The purpose of this study is to elucidate the effect of Cr and Mo on sulfide stress cracking (SSC) of API X70 grade steels. Six hot-rolled steel plates containing different amounts of Cr and Mo (0.15, 0.3wt% Cr, 0.15, 0.3wt% Mo, 0.15wt% Cr-0.3wt% Mo, 0.3wt% Cr-0.2wt% Mo) were prepared by the identical thermo-mechanically controlled processes (TMCP). SSC of tested steels were investigated in terms of metallurgical parameters, mechanical properties and electrochemical properties such as corrosion resistance and hydrogen permeation. Steel microstructure and distribution of precipitates were analyzed because they were key parameters affecting both mechanical and SSC properties. To determine the mechanical properties of steels, constant elongation rate tests (CERT) and hardness measurement were performed. To evaluate corrosion properties, specimens were immersed in NACE TM01-77A solution and weight loss according to immersion time was measured. SSC susceptibility of steels was evaluated in reference to NACE TM01-77-96A standard test method. Hydrogen flux through steel matrix was measured using a modified Devanathan-Stachurski cell.
As a result, 0.3wt% Cr added steel is considered to be the best candidate for API X70 grade steel among all tested steels even though some Mo containing steels have higher SSC threshold stress. It has optimum strength-toughness balance, high corrosion resistance and low SSC susceptibility.
Steels subject to sour gas environments containing hydrogen sulfide (HzS) are sensitive to cracking failure by hydrogen ingression. For typical industrial applications, steels with a Rockwell hardness above HRC 22 (equivalent to 550MPa yield strength) are considered to have a high susceptibility to SSC,[ 1] which proceeds perpendicular to the loading axis in the form of intergranular or transgranular cracking under external loads. The main cause of SSC is the high defect density formed during various manufacturing processes such as heat treatment, cold working, and so on.[3, 4] It has been reported that SSC in sour gas environments occurs by the combined action of external tensile stress and active path corrosion. Bastien et al, however, have suggested that hydrogen embrittlement (HE) is responsible for SSC occurring in low alloy steels containing no nickel. This point of view is generally accepted as the SSC mechanism. In SSC, hydrogen sulfide retards the recombination reaction of hydrogen atoms to molecular hydrogen gas. This poisonous effect accelerates diffusion of atomic hydrogen into the steel leading to catastrophic linepipe failures.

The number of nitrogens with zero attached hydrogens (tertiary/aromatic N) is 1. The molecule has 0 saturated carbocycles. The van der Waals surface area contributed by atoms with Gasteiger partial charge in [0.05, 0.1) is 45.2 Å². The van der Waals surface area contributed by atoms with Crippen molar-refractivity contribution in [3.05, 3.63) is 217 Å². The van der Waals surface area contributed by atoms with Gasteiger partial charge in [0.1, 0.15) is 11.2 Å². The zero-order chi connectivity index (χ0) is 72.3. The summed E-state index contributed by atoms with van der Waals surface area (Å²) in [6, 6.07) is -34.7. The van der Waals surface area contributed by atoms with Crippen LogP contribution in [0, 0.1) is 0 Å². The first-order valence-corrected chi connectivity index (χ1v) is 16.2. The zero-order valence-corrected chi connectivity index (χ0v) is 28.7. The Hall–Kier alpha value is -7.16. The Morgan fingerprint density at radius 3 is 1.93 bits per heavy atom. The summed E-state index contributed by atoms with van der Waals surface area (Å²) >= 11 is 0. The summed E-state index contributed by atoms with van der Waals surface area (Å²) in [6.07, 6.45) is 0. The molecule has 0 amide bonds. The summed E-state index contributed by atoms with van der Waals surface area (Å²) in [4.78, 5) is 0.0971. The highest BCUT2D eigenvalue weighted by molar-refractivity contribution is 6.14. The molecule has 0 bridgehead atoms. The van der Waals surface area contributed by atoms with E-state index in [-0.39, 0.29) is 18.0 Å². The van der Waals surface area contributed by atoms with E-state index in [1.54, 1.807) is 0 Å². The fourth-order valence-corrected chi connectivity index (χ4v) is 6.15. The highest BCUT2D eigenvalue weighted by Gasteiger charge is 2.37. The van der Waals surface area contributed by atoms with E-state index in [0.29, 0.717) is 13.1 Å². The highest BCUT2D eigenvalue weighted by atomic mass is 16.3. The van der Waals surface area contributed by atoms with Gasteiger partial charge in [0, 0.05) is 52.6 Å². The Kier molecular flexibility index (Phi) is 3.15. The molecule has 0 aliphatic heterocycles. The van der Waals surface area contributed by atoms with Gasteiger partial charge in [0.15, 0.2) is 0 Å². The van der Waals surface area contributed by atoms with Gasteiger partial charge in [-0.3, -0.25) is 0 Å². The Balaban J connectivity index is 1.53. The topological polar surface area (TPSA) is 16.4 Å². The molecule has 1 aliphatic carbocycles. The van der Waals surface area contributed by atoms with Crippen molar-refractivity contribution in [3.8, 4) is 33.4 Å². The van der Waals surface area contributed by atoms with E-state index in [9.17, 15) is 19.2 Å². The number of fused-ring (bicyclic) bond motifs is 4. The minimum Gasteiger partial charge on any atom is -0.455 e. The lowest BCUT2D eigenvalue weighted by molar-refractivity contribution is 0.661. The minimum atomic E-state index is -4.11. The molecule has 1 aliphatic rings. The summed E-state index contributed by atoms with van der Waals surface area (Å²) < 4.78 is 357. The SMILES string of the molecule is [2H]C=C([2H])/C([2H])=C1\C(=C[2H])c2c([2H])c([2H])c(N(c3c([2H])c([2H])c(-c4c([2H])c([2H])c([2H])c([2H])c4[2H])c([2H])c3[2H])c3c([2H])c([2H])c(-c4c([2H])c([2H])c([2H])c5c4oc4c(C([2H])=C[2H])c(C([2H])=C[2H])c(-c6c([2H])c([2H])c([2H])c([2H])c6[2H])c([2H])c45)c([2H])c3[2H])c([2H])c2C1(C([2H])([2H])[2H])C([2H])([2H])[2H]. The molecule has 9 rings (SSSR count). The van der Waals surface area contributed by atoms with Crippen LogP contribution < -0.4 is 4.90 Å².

As the requirement of strength and toughness for linepipe steel products increases, SSC resistance of steel becomes ever more important. Since the strength and toughness of steel are dependent mainly upon microstructure, understanding on the effects of steel micro structure on the SSC susceptibility is very important. In steel making processes, optimum microstructure with high strength, toughness and high SSC resistance can be achieved by a proper alloy design and thermo-mechanically controlled process (TMCP). As the grade number of linepipe steel increases to meet high strength and toughness, the addition of alloying elements such as Cr and Mo is inevitable. Addition of Cr and Mo in steel increases A3 temperature, decreases bainite transformation start (Bs)and martensite transformation start (Ms) temperature and retards ferrite-pearlite transformation. Therefore, addition of Cr and Mo will promote the formation of low temperature transformation structures and increase the strength of steels.